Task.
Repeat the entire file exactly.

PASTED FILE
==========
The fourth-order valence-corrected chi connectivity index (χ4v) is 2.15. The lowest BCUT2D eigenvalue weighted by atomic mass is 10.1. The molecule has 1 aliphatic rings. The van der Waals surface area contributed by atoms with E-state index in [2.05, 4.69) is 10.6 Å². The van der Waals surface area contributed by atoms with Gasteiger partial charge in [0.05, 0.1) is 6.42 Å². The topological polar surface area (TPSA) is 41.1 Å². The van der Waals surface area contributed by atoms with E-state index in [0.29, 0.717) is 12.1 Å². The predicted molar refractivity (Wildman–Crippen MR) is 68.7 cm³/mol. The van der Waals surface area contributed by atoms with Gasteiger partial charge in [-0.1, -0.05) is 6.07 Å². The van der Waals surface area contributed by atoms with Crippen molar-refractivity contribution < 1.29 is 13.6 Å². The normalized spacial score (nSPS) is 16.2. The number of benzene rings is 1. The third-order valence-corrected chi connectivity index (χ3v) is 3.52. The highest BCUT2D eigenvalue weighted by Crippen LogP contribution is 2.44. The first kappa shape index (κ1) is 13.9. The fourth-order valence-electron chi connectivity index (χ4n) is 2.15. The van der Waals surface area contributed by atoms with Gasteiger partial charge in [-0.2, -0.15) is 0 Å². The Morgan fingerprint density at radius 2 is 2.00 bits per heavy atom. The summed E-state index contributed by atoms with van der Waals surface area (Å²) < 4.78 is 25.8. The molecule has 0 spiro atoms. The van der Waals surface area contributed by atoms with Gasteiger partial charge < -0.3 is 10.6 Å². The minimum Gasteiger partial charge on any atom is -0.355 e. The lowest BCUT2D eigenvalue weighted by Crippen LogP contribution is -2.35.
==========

The fourth-order valence-corrected chi connectivity index (χ4v) is 2.15. The lowest BCUT2D eigenvalue weighted by atomic mass is 10.1. The molecule has 1 aliphatic rings. The van der Waals surface area contributed by atoms with E-state index in [2.05, 4.69) is 10.6 Å². The van der Waals surface area contributed by atoms with Gasteiger partial charge in [0.05, 0.1) is 6.42 Å². The topological polar surface area (TPSA) is 41.1 Å². The van der Waals surface area contributed by atoms with E-state index in [0.29, 0.717) is 12.1 Å². The predicted molar refractivity (Wildman–Crippen MR) is 68.7 cm³/mol. The van der Waals surface area contributed by atoms with Gasteiger partial charge in [-0.1, -0.05) is 6.07 Å². The van der Waals surface area contributed by atoms with Crippen molar-refractivity contribution < 1.29 is 13.6 Å². The normalized spacial score (nSPS) is 16.2. The number of benzene rings is 1. The third-order valence-corrected chi connectivity index (χ3v) is 3.52. The highest BCUT2D eigenvalue weighted by Crippen LogP contribution is 2.44. The first kappa shape index (κ1) is 13.9. The fourth-order valence-electron chi connectivity index (χ4n) is 2.15. The van der Waals surface area contributed by atoms with Gasteiger partial charge in [-0.2, -0.15) is 0 Å². The Morgan fingerprint density at radius 2 is 2.00 bits per heavy atom. The summed E-state index contributed by atoms with van der Waals surface area (Å²) < 4.78 is 25.8. The molecule has 0 spiro atoms. The van der Waals surface area contributed by atoms with Gasteiger partial charge < -0.3 is 10.6 Å². The minimum Gasteiger partial charge on any atom is -0.355 e. The lowest BCUT2D eigenvalue weighted by Crippen LogP contribution is -2.35.